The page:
As of 2020, environmental and social obligation costs accounted for 2.5% of a gas bill, 15.3% of a dual fuel bill and 25.5% of an electric bill.

Operating costs

Operating costs are all the costs that are involved in running a retail energy business and include such things as customer service, IT systems, billing, and premises. It also includes the cost of metering, such as the cost of providing the meter itself and the data handling responsibilities involved in meter readings. 

Operating costs accounted for 21.5% of a gas bill, 18.6% of a dual fuel bill and 16.3% of an electric bill in 2020. 

Supplier pre-tax margin 

The supplier pre-tax margin is the difference between the payment that goes to your energy supplier and the cost the supplier charges to deliver the energy to you. As energy provider Octopus Energy points out, “this doesn't mean profit, since tax payments and other costs have to come out of this wedge, but profit will be an element of it”. 

Supplier pre-tax margin accounted for -0.4% of a gas bill, -0.9% of a dual fuel bill meanwhile the figure is much higher for a dual fuel bill- at -1.3%- with suppliers having lost money on average because of the energy crisis. 

VAT 

The UK government is currently facing pressure from both politicians and campaigners to provide consumers with much needed relief on rising prices, and removing VAT on bills for a year is one of the proposals currently being considered. 

But Adam Scorer, chief executive of National Energy Action, a campaign group, reckons cutting VAT will do little to give consumers respite as he argues that VAT accounts for only a minor proportion of the overall bill. 

VAT makes up 4.7% of all bills. 

Other direct costs

In reality, there can be so many other factors that influence a bill, but other direct costs can also play their part. These refer to a variety of smaller expenses and include such things as commissions paid to brokers that sell energy on behalf of a wholesale supplier. Ofgem says that other direct costs accounted for just above 2% for all bills.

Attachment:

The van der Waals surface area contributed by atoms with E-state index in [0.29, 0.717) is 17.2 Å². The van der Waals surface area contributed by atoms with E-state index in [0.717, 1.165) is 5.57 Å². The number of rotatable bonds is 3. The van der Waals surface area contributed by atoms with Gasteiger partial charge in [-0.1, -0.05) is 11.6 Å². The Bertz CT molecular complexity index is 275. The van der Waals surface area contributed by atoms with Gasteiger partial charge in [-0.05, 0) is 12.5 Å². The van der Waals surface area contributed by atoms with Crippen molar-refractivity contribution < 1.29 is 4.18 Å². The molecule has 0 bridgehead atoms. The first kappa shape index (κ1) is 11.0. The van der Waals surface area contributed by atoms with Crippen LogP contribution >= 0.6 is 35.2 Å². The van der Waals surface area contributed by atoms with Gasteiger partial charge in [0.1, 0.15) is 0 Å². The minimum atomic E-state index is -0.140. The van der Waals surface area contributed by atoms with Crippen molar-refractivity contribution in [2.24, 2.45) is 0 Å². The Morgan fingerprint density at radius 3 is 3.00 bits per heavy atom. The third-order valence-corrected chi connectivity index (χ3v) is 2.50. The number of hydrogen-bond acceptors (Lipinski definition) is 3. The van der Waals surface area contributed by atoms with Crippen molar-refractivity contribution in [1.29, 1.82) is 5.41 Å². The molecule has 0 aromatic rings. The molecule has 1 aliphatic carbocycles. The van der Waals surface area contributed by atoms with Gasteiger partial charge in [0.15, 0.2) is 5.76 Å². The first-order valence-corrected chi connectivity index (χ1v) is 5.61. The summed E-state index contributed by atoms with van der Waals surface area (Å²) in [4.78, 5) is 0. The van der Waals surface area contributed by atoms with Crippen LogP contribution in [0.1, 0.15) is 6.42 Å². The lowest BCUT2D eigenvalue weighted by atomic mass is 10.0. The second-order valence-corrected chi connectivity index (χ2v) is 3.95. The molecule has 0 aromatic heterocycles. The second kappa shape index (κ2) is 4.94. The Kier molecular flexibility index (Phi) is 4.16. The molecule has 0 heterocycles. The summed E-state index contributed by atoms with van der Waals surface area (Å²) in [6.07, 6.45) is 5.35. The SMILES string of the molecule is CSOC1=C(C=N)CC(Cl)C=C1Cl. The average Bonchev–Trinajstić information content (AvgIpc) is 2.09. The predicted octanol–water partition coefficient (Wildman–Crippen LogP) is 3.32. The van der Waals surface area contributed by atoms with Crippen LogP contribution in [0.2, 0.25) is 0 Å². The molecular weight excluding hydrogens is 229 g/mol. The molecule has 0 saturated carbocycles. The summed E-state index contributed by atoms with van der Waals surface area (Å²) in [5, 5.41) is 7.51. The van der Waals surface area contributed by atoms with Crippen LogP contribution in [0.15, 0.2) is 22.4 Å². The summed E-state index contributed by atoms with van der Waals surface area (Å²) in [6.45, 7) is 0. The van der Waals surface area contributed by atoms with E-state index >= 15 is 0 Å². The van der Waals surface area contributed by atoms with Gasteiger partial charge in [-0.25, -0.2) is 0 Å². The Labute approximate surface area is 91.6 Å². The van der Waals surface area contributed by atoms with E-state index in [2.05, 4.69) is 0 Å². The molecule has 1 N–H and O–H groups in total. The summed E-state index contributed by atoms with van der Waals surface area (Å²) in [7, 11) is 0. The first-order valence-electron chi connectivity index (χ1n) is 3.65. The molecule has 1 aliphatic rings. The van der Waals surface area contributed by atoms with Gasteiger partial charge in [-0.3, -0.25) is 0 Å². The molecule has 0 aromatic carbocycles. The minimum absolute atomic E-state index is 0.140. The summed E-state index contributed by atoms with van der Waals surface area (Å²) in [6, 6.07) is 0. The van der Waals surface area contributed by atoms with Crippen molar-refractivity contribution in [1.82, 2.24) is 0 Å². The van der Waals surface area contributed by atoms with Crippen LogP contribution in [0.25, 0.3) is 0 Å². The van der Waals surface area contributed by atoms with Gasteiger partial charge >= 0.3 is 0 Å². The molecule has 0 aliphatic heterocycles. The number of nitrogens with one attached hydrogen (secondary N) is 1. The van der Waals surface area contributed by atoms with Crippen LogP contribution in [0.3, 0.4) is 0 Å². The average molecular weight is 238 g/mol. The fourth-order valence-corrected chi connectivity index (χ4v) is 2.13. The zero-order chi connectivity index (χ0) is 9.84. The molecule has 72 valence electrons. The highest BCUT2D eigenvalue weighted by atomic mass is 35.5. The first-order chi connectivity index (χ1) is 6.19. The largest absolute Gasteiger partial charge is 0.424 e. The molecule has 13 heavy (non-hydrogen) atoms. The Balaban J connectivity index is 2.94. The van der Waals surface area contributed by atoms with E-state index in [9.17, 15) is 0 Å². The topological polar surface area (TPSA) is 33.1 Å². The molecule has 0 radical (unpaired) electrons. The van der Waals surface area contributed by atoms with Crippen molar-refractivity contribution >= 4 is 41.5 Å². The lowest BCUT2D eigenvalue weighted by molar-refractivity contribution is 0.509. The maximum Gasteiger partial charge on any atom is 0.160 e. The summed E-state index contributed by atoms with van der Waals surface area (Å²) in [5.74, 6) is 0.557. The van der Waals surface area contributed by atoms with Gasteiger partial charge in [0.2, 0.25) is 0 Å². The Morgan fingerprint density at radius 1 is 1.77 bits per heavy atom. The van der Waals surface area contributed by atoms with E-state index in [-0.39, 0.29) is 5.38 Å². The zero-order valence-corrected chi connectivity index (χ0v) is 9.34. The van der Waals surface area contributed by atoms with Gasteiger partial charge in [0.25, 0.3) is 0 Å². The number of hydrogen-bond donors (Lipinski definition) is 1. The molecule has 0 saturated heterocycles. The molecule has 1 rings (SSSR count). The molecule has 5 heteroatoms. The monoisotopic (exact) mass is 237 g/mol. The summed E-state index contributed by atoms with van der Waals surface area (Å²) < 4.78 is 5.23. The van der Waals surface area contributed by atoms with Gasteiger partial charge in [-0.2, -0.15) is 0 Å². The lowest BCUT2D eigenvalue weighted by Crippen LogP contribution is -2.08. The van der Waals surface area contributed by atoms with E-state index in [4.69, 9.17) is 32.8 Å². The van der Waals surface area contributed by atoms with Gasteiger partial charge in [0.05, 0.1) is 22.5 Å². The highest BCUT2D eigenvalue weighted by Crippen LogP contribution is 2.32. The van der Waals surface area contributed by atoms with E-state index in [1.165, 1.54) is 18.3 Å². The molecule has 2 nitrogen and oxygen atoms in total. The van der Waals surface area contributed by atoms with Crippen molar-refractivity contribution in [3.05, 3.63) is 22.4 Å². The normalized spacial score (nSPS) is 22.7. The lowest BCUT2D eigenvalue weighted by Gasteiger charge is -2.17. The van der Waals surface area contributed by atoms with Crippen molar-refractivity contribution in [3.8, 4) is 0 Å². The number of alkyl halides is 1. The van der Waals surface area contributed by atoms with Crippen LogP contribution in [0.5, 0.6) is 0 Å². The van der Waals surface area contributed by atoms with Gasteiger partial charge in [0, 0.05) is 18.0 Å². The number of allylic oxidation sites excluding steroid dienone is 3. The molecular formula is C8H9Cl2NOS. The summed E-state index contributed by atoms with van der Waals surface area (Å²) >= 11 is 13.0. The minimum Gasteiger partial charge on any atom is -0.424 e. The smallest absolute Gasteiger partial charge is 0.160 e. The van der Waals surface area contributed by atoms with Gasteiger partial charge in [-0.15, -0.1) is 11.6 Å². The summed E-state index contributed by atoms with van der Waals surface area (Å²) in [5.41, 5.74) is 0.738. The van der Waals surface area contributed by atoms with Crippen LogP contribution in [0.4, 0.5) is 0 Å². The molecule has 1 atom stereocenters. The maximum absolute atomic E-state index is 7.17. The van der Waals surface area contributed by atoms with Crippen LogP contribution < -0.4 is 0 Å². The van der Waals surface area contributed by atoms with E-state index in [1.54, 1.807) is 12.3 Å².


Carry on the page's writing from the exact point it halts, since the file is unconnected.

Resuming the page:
While Ofgem has not explicitly mentioned the impact of mutualisation, which results in the cost of failed energy companies being spread across the sector – and the costs of bad debt in its graphic, they are still very important as they can significantly hike the cost of bills. 

Companies collapsing also affects the Renewables Obligation – a mechanism intended to foster large-scale renewable electricity generation. All licensed electricity suppliers are obliged under the scheme to source a proportion of the electricity they supply from renewable sources. 

“When energy companies collapse without paying their share of the Renewables Obligation (RO), the shortfall needs to be covered by other suppliers – even if those suppliers have already paid their share of the RO in full,” according to Choose, a price comparison website. 

Bad debts usually raise the price of energy bills – customers unable to pay often leaves energy companies with little choice but to increase prices for other customers to make up the shortfall.